Now here's the next question, if you've got the time - what equipment would the buyer need (let's assume he's a pro) to check that the stones are to the correct specification? He needs to be able to check a few stones, say five, picked at random, and to do this in five or ten minutes max in a hotel room using equipment he can easily carry. And what is the process of checking quality called, in the trade?

 

Thank you all so much

 

Alan

 

Alan,

 

No problem. This is fun, and I want to hear more Readers' Digest condensed stories from Neil.

 

For the record, Kassoy is a company. I imagine they would love the press. I'd say carrying case instead of box. For smooth "gemspeak" you might say “one-hundred 3 to 5 carat colorless, flawless diamonds." No two diamonds are alike, so this implies all-premium stones while allowing diversity.

 

Checking quality: The buyer would want to have a private "sight" (a strong trade term, usually associated with DeBeers but it could be applied here to lend atmosphere) to "verify" the diamonds. The buyer, if he’s been in the trade for generations, might be referred to as a “diamantaire." For your purposes he will look more expert with minimal equipment.

 

He can have a polishing cloth, tweezers and a 10-power jeweler’s loupe. If you want to get into the action of testing you could describe him cleaning and placing diamonds on a creased white card at a window under northern daylight (if during the day) or under a fluorescent lamp (if no daylight is available) to determine color. He will tweeze and “loupe†each diamond to examine its clarity, and rock it back and forth in the creased card again to assess its brightness, fire and pattern; those three words are official GIA cut quality terms used by jewelers & gemologists.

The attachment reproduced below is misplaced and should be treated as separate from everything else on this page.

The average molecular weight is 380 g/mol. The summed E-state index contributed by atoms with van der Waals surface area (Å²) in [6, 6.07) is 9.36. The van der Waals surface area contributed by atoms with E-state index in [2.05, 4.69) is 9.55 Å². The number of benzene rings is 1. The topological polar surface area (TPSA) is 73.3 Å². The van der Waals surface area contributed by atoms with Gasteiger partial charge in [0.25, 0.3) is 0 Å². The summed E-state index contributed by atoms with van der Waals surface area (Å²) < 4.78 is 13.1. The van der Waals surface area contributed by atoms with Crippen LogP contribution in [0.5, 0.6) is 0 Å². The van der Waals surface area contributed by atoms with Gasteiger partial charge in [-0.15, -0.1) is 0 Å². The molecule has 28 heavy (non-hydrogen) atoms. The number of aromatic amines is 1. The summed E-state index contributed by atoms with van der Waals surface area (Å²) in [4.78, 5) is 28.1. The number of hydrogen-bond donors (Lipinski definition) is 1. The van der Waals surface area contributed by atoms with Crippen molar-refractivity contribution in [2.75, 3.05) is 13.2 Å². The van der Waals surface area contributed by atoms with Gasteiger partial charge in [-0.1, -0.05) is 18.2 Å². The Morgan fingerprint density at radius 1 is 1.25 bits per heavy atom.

Depending on how modern you want to be he could have a pocket scale (see the Nexus scale bottom of the page) to verify weight. Also, since these are flawless diamonds - the most difficult to tell apart from simulants - it would be prudent for him to have a tiny diamond tester (remember to take off the cap). [;)] These last two are not old-school, but they make the story up to date and a modern audience may appreciate them.

 

"Take off the cap" was an inside joke - story here. Don't even think of using elements from that story...if I read that sorry episode in a novel I wouldn't ever believe it.

 

The following is just because my peers will appreciate it: If you want to get super-techno your buyer could have a hand-held “ideal-scope†or “angular spectrum†tool (ASET) to assess cut. But that would be letting your source of advice show. These are tools pretty much limited to the grading labs and the internet market (where we prove cut to our clients sight-unseen). They’re a great way to judge cutting precision and light return but most retail jewelers would gnash their teeth and tear their hair if they were to read that.